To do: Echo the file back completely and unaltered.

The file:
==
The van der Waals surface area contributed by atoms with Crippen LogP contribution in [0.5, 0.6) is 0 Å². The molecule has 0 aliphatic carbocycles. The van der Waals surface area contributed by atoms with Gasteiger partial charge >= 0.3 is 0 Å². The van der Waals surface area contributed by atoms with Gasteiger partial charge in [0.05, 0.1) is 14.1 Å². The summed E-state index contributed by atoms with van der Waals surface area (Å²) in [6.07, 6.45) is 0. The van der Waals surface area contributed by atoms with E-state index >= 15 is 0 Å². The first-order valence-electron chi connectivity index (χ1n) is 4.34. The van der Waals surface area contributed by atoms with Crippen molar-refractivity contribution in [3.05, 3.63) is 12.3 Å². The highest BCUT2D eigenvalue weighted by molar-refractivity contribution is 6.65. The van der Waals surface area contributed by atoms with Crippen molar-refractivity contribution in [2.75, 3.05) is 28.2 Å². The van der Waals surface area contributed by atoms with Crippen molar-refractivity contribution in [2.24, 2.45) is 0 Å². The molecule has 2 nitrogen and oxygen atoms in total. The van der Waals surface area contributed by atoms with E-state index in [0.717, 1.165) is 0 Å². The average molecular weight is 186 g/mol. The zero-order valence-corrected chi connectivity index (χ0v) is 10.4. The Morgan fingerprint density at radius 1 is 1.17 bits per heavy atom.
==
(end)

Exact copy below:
The van der Waals surface area contributed by atoms with Crippen LogP contribution in [0.5, 0.6) is 0 Å². The molecule has 0 aliphatic carbocycles. The van der Waals surface area contributed by atoms with Gasteiger partial charge >= 0.3 is 0 Å². The van der Waals surface area contributed by atoms with Gasteiger partial charge in [0.05, 0.1) is 14.1 Å². The summed E-state index contributed by atoms with van der Waals surface area (Å²) in [6.07, 6.45) is 0. The van der Waals surface area contributed by atoms with E-state index >= 15 is 0 Å². The first-order valence-electron chi connectivity index (χ1n) is 4.34. The van der Waals surface area contributed by atoms with Crippen molar-refractivity contribution in [3.05, 3.63) is 12.3 Å². The highest BCUT2D eigenvalue weighted by molar-refractivity contribution is 6.65. The van der Waals surface area contributed by atoms with Crippen molar-refractivity contribution in [2.75, 3.05) is 28.2 Å². The van der Waals surface area contributed by atoms with Crippen molar-refractivity contribution in [2.24, 2.45) is 0 Å². The molecule has 2 nitrogen and oxygen atoms in total. The van der Waals surface area contributed by atoms with E-state index in [0.717, 1.165) is 0 Å². The average molecular weight is 186 g/mol. The zero-order valence-corrected chi connectivity index (χ0v) is 10.4. The Morgan fingerprint density at radius 1 is 1.17 bits per heavy atom.